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analyst comment, recasts first paragraph)
By Jennifer Hiller
HOUSTON, July 31 (Reuters) - Exxon Mobil Corp on
Friday reported a $1.1 billion second-quarter loss on sharply
lower energy demand and prices from the COVID-19 pandemic, and
confirmed plans to make "significant" reduction to costs.
It was the first back-to-back quarterly loss for the oil
giant in at least 36 years, but was small in comparison to
rivals that have written down oil and gas properties by billions
of dollars apiece on expectations that prices will remain low.
The top U.S. oil producer took no impairments during the
quarter, and got a 44 cent a share boost to earnings by
reversing inventory valuations.
Chevron Corp, Total, Royal Dutch Shell
, and Eni each wrote down billions of dollars
in assets, while BP signaled an up to $17.5 billion hit.
The COVID-19 pandemic slashed oil prices, sending Exxon's
oil and gas production business to a loss. Its refining
businesses was hit by a fall in demand, but an improvement in
inventory valuations pushed overall refining profits into the
black by nearly $1 billion.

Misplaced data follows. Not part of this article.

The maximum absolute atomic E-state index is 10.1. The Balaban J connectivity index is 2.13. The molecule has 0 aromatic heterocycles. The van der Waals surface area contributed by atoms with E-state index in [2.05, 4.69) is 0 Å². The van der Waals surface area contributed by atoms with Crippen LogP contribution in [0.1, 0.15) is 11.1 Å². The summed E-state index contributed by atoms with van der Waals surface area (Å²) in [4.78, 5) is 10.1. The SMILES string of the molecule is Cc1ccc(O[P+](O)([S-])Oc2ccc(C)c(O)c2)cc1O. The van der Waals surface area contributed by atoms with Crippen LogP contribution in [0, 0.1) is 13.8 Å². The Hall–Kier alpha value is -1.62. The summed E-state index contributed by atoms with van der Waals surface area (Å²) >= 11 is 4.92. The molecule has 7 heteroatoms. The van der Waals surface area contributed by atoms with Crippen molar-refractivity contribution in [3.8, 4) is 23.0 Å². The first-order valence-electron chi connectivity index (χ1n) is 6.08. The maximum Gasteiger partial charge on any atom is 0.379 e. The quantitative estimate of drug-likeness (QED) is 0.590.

The U.S. oil major reported a loss of $1.08 billion, or 26
cents per share, in the three months ended June 30, compared
with a profit of $3.13 billion, or 73 cents per share, a year
An adjusted loss of 70 cents per share missed Wall Street's
estimate of 61 cents, according to Refinitiv.
Oil and gas output fell 7% from a year earlier to 3.6
million barrels per day in the quarter as it curtailed output
due to the oil price crash and threat that global oil storage
would fill in May.
The pandemic "significantly impacted our second quarter
financial results with lower prices, margins, and sales
volumes," said Chief Executive Darren Woods.
Prior to the pandemic, Exxon pursued an ambitious spending
plan to boost oil output and turnaround sagging profits on a bet
that a growing global middle class would demand more of its
But Woods's plan to raise production and money by selling
some assets has stumbled and the company has slashed its capital
spending plans for this year by 30%. Exxon is preparing deeper
spending and job cuts, according to people familiar with the
matter, as it fights to preserve a 8% shareholder dividend.
It said on Friday it had identified more potential cost cuts
and was doing an "evaluation across the businesses on a
Its production business reported a nearly $1.7 billion loss
as the company curtailed output and suffered from lower oil
prices, compared with a $3.3 billion gain last year.
Profits in chemicals were $467 million, up from $188 million
last year, and "resilient" in a tough environment, said analyst
Biraj Borkhataria of RBC Europe Limited.
But Exxon's cash flow of $1.5 billion "pales in comparison
to European counterparts this quarter, all of which are smaller
businesses," Borkhataria said.
Shares were down 2.3% to $41.98 in premarket trading. The
stock is down by half since Woods took over in 2017.
(Reporting by Jennifer Hiller in Houston and Arathy S Nair in
Bengaluru; Editing by Marguerita Choy and Jason Neely)